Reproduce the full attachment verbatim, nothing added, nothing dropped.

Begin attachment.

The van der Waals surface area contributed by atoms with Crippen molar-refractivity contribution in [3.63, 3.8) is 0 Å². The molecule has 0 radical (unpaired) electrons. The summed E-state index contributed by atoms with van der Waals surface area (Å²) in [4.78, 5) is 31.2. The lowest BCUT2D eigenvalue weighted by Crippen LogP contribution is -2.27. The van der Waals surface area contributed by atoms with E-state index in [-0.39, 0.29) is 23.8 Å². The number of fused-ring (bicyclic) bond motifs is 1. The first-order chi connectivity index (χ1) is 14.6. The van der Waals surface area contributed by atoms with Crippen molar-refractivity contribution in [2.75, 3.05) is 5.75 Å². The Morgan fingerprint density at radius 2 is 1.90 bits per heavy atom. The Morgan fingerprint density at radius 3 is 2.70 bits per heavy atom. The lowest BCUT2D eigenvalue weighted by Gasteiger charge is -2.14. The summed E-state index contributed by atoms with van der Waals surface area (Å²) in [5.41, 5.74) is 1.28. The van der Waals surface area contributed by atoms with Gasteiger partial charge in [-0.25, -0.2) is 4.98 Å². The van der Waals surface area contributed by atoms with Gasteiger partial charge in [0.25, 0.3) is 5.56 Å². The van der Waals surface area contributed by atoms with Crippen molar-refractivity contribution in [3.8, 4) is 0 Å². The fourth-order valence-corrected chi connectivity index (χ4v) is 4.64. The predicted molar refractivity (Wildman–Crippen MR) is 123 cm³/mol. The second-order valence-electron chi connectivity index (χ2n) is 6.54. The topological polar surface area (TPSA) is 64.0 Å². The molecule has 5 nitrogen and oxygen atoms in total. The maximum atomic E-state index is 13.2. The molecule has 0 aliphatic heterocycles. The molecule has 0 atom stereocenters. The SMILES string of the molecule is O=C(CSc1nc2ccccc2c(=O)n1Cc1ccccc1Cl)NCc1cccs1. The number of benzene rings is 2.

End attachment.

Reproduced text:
The van der Waals surface area contributed by atoms with Crippen molar-refractivity contribution in [3.63, 3.8) is 0 Å². The molecule has 0 radical (unpaired) electrons. The summed E-state index contributed by atoms with van der Waals surface area (Å²) in [4.78, 5) is 31.2. The lowest BCUT2D eigenvalue weighted by Crippen LogP contribution is -2.27. The van der Waals surface area contributed by atoms with E-state index in [-0.39, 0.29) is 23.8 Å². The number of fused-ring (bicyclic) bond motifs is 1. The first-order chi connectivity index (χ1) is 14.6. The van der Waals surface area contributed by atoms with Crippen molar-refractivity contribution in [2.75, 3.05) is 5.75 Å². The Morgan fingerprint density at radius 2 is 1.90 bits per heavy atom. The Morgan fingerprint density at radius 3 is 2.70 bits per heavy atom. The lowest BCUT2D eigenvalue weighted by Gasteiger charge is -2.14. The summed E-state index contributed by atoms with van der Waals surface area (Å²) in [5.41, 5.74) is 1.28. The van der Waals surface area contributed by atoms with Gasteiger partial charge in [-0.25, -0.2) is 4.98 Å². The van der Waals surface area contributed by atoms with Gasteiger partial charge in [0.25, 0.3) is 5.56 Å². The van der Waals surface area contributed by atoms with Crippen molar-refractivity contribution in [3.8, 4) is 0 Å². The fourth-order valence-corrected chi connectivity index (χ4v) is 4.64. The predicted molar refractivity (Wildman–Crippen MR) is 123 cm³/mol. The second-order valence-electron chi connectivity index (χ2n) is 6.54. The topological polar surface area (TPSA) is 64.0 Å². The molecule has 5 nitrogen and oxygen atoms in total. The maximum atomic E-state index is 13.2. The molecule has 0 aliphatic heterocycles. The molecule has 0 atom stereocenters. The SMILES string of the molecule is O=C(CSc1nc2ccccc2c(=O)n1Cc1ccccc1Cl)NCc1cccs1. The number of benzene rings is 2.